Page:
Image courtesy of @TheBirdist.
Building the smallest recording studio in Nashville
Written by Kate T. Snyder, advised by Dr. Nicole Creanza
When springtime finally arrives in Nashville, our city becomes even more musical. I’m not referring to the upcoming concerts in the park or downtown by the river, though. For the past month or so, as the trees have regained their leaves, birds have returned from their winter roosts, bringing with them their songs.
Music is in many ways a uniquely human behavior. Certainly, no other species engages in the behavior of creating sound with as much variety, complexity and ubiquity as people do. Still, when we break down music to essential components such as rhythm and pitch, we find many musical creatures in the natural world, including bats, whales and especially songbirds.
How did an animal that is more closely related to Tyrannosaurus rex than to Taylor Swift become so apparently musical that “song” became part of their name? Why do our own brains respond so powerfully to music? Are the answers to these questions linked?
It turns out, “bird brains” have surprising similarities to those of humans. One major similarity is found in the neural processes related to the perception and production of song. Both songbirds and humans listen to their own voices and compare their actual output to the sounds they were trying to produce, essentially allowing them to “edit” their vocalizations as they practice. Importantly, this neural process enables vocally mimicking sounds. While a great many animals learn different behaviors – think lion cubs learning to hunt, or lab mice finding food in a maze – this mimicking, or vocal learning, is otherwise exceedingly rare in the animal kingdom.
In other words, you can teach your dog to sit, and you can teach your dog to “speak,” but even the smartest dog will never learn to tell you to sit. Dogs, like most animals, do not learn their vocalizations from others, so are neurologically incapable of learning spoken language, even if they would otherwise be physically capable of speech.
Songbirds are different. While they also have unlearned vocalizations, such as some of their simpler sounds, referred to as “calls,” they do not hatch knowing their species’ songs. Instead, these are learned during development by listening to adults around them sing, then practicing those songs until they match them in pitch, tone, note spacing, and rhythm. When they start learning, their vocalizations, known as “subsong,” sound like arrhythmic, uncoordinated noise which gets progressively more refined as they gain practice. This process parallels what we humans experience as infants, first babbling as we attempt to recreate the phonemes of our cultural environment and eventually producing articulate sounds that we organize into speech.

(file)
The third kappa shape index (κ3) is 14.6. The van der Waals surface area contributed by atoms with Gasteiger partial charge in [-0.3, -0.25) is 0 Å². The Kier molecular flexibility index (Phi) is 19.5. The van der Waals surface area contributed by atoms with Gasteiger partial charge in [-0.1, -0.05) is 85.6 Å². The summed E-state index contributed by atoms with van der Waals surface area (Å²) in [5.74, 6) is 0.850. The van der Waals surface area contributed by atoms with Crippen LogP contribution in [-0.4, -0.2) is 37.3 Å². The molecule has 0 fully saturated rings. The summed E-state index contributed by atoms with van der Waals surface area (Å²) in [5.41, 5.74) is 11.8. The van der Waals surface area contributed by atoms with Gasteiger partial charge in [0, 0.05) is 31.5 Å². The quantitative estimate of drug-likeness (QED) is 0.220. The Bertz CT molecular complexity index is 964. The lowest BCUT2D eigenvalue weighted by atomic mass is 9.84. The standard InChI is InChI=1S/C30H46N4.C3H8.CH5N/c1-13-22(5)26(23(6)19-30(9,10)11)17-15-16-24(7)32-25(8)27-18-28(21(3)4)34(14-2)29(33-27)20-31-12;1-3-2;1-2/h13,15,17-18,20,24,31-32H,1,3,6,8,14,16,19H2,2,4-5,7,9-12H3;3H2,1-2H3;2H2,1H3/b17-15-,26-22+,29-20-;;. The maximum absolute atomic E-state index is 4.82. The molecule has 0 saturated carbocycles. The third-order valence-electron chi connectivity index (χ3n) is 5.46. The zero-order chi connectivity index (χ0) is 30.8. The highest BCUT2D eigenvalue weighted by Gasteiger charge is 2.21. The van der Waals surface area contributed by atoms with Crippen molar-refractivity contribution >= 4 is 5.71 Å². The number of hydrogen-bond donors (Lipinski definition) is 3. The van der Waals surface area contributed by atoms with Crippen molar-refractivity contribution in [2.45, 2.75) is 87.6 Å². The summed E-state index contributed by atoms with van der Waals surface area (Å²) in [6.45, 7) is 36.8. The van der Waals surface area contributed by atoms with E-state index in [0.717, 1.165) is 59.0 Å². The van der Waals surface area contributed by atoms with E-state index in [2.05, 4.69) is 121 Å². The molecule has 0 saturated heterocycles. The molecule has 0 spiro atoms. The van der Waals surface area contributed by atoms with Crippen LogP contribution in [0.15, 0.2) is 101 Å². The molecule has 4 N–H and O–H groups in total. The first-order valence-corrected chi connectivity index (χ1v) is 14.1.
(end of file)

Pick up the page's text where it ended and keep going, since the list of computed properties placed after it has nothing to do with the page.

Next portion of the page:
Two of Kate Snyder’s male pet zebra finches enjoying a millet treat
So, why research songbirds? We are interested in the development and nuance of spoken language, from the neural mechanisms of sound integration to the development of prosody. Songbirds are the ideal animal model to investigate the origins of these vocal behavioral traits. Further, researchers can use songbirds to gain insight into the causes of certain speech disorders, since pathologies such as stuttering and impaired auditory processing can be observed and induced in songbirds.
In our lab, we study zebra finches to learn more about song development in juveniles. Zebra finches are excellent for this line of research for several reasons. First, juveniles (“pupils”) attempt to mimic their adult “tutor” as closely as possible, so we can quantify how well they learned by computationally analyzing the differences between their song and their tutor’s. Second, they sing only one song as adults, simplifying the analysis. Third, they learn only until they are about 90 days post-hatching, after which point, they will not alter their song. This allows us to track their full song development, from subsong to song crystallization.
Kate Snyder shows off the finch recording studios
There are a few unique problems we must solve in order to conduct this research. We must ensure that the pupil hears only their tutor’s song during the critical learning period, to the exclusion of all other adult tutors and other pupils. Further, we must be confident that, out of 24 pupils and their tutors in one room, our microphones only pick up the individual bird each is targeting. In addition to sound isolation, we must ensure that we are capturing a clear and accurate auditory profile of the juvenile songs by reducing reverberations in the recording environment.
Essentially, we must build the smallest recording studio in Nashville. With the support of Vanderbilt’s Program for Music, Mind & Society, we are currently building two dozen miniature recording studios to track the vocal development of individual zebra finches. Each bird has his own microphone in a sound-attenuating enclosure, and computers automatically turn on a recording device when the bird breaks into song. The Program for Music, Mind & Society supports our studies by facilitating interdisciplinary work across campus, connecting us to researchers who study music, learning and behavior from numerous perspectives. This will help us bridge the gap between the fascinating ecology, evolution and physiology of bird song and the impactful research in human language development happening at Vanderbilt, perhaps pushing us into a new frontier of the science of vocal learning.
We’d love to hear your observations about birds in Music City! What bird songs have you been noticing this season? Can nonhuman animals be truly musical? Do music industry folks have any tips for first-time “studio” architects? Let us know in the comments section below!
source: Vanderbilt University